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“Dear Evan Hansen” tackles teen issues

Sofia Snyder, co-sports editor

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“Dear Evan Hansen, today is going to be a great day and here’s why…” is the pep talk Evan Hansen gives himself everyday to help him get through senior year. It’s also the message that helps a lie spiral throughout a spectacular performance by a Tony winning cast.  Dear Evan Hansen is a Broadway musical sensation that tackles high school angst in our social media era, where your popularity can be defined by viral posts.

After an awful first day of senior year, Evan’s daily pep talk turns into a depressing letter never meant to be seen by anyone except himself. Connor, a bully and fellow outcast, finds the letter and hides it in his pocket to use against Evan later.

That night, Connor kills himself with the letter still in his pocket, leading his parents to believe that it was a suicide note addressed to Evan. Evan’s lack of social skills leads him to pretend to have been friends with Connor and as his lie begins to grow, so does his popularity and followers on social media.

The staging is modern and unique, highlighted by video boards displaying tweets and Facebook posts that follow alongside the story. It creates a real-time sensation of something “going viral.” The videos make Evan’s popularity and Connor’s legacy come to life as if the internet is buzzing with interest in every move the eight person cast makes.

Ben Platt, who plays the role of Evan Hansen, transforms into a loner that we can all relate to. Right now, we are living in the same social media based  world as Evan and this is what makes the show so powerful. It depicts how social media is a place where people can tell lies to make it seem that they live the perfect life in order to make others jealous.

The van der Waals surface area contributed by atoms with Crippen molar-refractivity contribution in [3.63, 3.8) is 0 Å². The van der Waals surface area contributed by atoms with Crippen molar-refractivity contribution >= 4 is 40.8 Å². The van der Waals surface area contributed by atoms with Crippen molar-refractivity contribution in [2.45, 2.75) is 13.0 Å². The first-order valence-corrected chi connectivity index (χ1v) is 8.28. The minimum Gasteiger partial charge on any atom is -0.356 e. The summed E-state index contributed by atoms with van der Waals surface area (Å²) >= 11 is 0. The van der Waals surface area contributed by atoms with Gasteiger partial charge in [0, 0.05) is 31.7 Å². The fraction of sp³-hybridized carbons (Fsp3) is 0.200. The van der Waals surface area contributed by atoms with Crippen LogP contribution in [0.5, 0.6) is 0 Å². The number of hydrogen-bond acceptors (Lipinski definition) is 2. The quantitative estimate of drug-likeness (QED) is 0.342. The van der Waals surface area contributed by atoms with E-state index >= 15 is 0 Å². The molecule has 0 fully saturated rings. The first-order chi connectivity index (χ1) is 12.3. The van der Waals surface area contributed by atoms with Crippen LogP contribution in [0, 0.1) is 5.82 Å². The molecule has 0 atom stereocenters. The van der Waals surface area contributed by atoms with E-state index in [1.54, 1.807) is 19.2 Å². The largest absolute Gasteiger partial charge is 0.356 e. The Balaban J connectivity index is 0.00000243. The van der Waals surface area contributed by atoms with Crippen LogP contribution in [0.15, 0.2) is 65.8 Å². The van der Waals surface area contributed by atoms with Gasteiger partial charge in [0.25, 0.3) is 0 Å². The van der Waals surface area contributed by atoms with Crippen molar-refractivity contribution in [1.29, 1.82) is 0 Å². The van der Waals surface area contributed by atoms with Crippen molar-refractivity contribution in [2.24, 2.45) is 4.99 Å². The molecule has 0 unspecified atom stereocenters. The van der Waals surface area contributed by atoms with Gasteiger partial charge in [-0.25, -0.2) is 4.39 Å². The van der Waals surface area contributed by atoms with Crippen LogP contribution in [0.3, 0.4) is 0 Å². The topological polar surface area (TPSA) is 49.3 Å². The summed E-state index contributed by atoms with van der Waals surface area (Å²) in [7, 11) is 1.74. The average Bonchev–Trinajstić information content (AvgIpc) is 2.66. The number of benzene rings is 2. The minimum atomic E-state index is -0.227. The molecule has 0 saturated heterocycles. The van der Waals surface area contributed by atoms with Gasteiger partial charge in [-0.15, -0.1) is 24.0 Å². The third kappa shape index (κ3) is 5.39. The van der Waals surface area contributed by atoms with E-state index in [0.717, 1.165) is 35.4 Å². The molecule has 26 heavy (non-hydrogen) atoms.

By the second number, “Waving Through a Window”, there didn’t seem to be a dry eye in the audience.  The song introduces Evan and the secrets he keeps inside.

Many high school students have also been in a position in which they were the outsider just trying to get in a word and the lyrics “on the outside always looking in. Will I be more than I’ve always been?” and “I try to speak but nobody can hear, so I wait around for an answer to appear,”  makes me feel as if we’re not alone, whether the others are fictional or not.

The song “You Will Be Found”, which is about halfway through the show, is when I realized that this show could help change the way we treat each other. The chorus, “Even when the dark comes crashing through and you need a friend to carry you … You will be found” made me think of the people who have been there for me no matter what. By the end of the song I was in tears, because I realized that when the dark does come, I need to “let the sun come streaming in ‘cause you’ll reach you’ll and you’ll rise again. If you only look around, you will be found.”

What’s so powerful about the show as a whole, and this song in particular, is that I can use it to give its advice for others. And I hope the show made other audience members want to do the same.

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The news site of Glenbrook South High School
“Dear Evan Hansen” tackles teen issues